Surely, a trunk is something one puts in the boot…

        • Welcome Laurie!  The footmen were always perched on the back of the coach, so I wonder if there is a connection there?

          Leastwise, don't mind any of the American comments.  They haven't a clue what they're talking about.

          [The above is an example of how to piss off an entire continent with one simple paragraph!]

          • Arf! Always a bonus!

            Actually, I was thinking about this when I was walking to the pub last night (first night of the winter beer festival). If I remember correctly from the cowboy films I used to watch as a kid, wasn't the thing they slid their Winchesters into when on horseback called a boot, presumably because that's what it resembled?

            Taking the carriage theory forward, could the earliest "boots" on the back of carriages and carts have been a leather or canvas open-topped bag resembling a boot?

            Whatever, I can't believe I'm still thinking about this nonsense!

  3. Can't remember where or when I heard it, but on TV somewhere years ago anyway, and it was one of those black and white American shows … a young kid – with an exceptionally whiney voice – comes into the kitchen with that straight backed busybody march which is so depressingly familiar and bawls, "Mommy, John is going to the bathroom in the living room". Cracked me up; bet the little bastard's in politics somewhere now ….

  4. I'm going to the bog. That British euphemism is fine by me. Then there's an Irish expression: I'm going to see a man about a dog. I knew someone who drank loads of bottles of beer at parties and would saunter outside the house saying: I'm going to fertilize the flowerbeds. An eco-freak obviously.

    • Going to point Percy at the Porcelain?

      Eskimos are supposed to have forty words for snow, but I swear the Irish have more for going to the privvy, loo, bathroom, bog, jax or whatever?

  5. Can anyone explain to me why it's called the "loo" then?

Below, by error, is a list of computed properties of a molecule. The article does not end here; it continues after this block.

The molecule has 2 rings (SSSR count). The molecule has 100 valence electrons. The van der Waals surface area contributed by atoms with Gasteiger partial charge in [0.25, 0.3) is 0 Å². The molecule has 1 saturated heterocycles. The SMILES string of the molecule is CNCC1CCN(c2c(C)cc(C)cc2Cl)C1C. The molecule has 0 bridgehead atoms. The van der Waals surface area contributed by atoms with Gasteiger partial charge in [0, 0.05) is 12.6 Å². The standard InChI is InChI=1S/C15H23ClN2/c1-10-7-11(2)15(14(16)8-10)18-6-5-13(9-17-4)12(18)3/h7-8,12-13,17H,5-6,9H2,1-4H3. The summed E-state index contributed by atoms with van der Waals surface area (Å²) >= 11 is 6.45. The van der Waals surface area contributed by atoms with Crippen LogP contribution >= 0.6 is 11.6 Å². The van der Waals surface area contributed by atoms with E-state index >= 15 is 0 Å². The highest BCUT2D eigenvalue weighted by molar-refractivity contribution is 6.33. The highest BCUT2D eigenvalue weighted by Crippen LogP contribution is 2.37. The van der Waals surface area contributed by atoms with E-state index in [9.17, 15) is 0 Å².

Trunks vs boots.

    Let's see now, there's a thing called a "steamer trunk" or a large piece of luggage called a "trunk" which is used to to put your stuff and sundries in when your traveling. Then there's a thing called a boot which, in the majority of cases, is a type of footwear that one uses when one wishes to tromp about the snow, mud, muck, pig sty or cow pasture. I've packed quite a lot of clothes and sundries in my "trunk", both steamer, luggage and car, but I've never packed clothes and sundries in my boot with the possible exception of one sock which, most of the time, had a foot in it.

    Arse? Ass? Either requires a PG13 rating. X-ratings require a lot of f*cking. Working your ass off? One tired burro. Working your butt off? One tired jackass.

    Butt end of a tree, cigarette butt, my butt, your butt, her butt? You expect to get to the bottom of this?

    Bonnet or hood? Petrol vs fuel? Well I'll tell you what, mister. When your car breaks down or runs out of gas late at night in the middle of nowhere, who really gives a rat's ass, arse, butt?

    Take a piss. Getting pissed? Fancy a fag, mate? Gather up some faggots, we need a fire here? You better damn well know where you're from or, more to the point, where the person you're talking to is from. Otherwise some arse, ass, butt kicking may ensue.

      • To Ireland I may come yet, sir. But I'll pass on the dare if it's all the same to you. I would much rather prefer enjoy my visit and not spend the time recovering from the results of a woman's fanny. (Nice tush, darlin'.)

    • The loo comes from French I gather. Le 00 (contracted spelt l'00) means room number 00, which is apparently the number of the whatsit in a French hotel or other public building.

      • I'll dispute that, Ger! In the days of timber-framed houses with overhangs, when people used to throw the contents of the pisspot out of the upper windows, they used to shout, prior to said throwing, "Gardyloo!", as a warning to those below. This was a corruption of the as-it-was-then French "Gardez l'eau", where l'eau is "water"…

  6. "Just announce you are going for a shit."

    Or shite……  Both work for me, although her indoors claims that this is too much detail for her delicate senses especially when she has just eaten……. 



    • I find the best solution is not to announce it at all.  They'll find out soon enough when the next person visits.  And then of course I deny everything.

  7. Did you know, The Merkins never dropped bombs, fired missiles of shot artillery rounds during the First Gulf War.

    General Schwarzkopf would announce at the evening Press Conferences, the days events where, for instance, that

    Aircraft from The USAAF had delivered 50,000lbs of ordinance to downtown Bagdad.

    FFS…..Howdy Maam, Uncle George's delivery service had a special order of Ordinance for ya. Where d'ya want it parked?

Hosted by Curratech Blog Hosting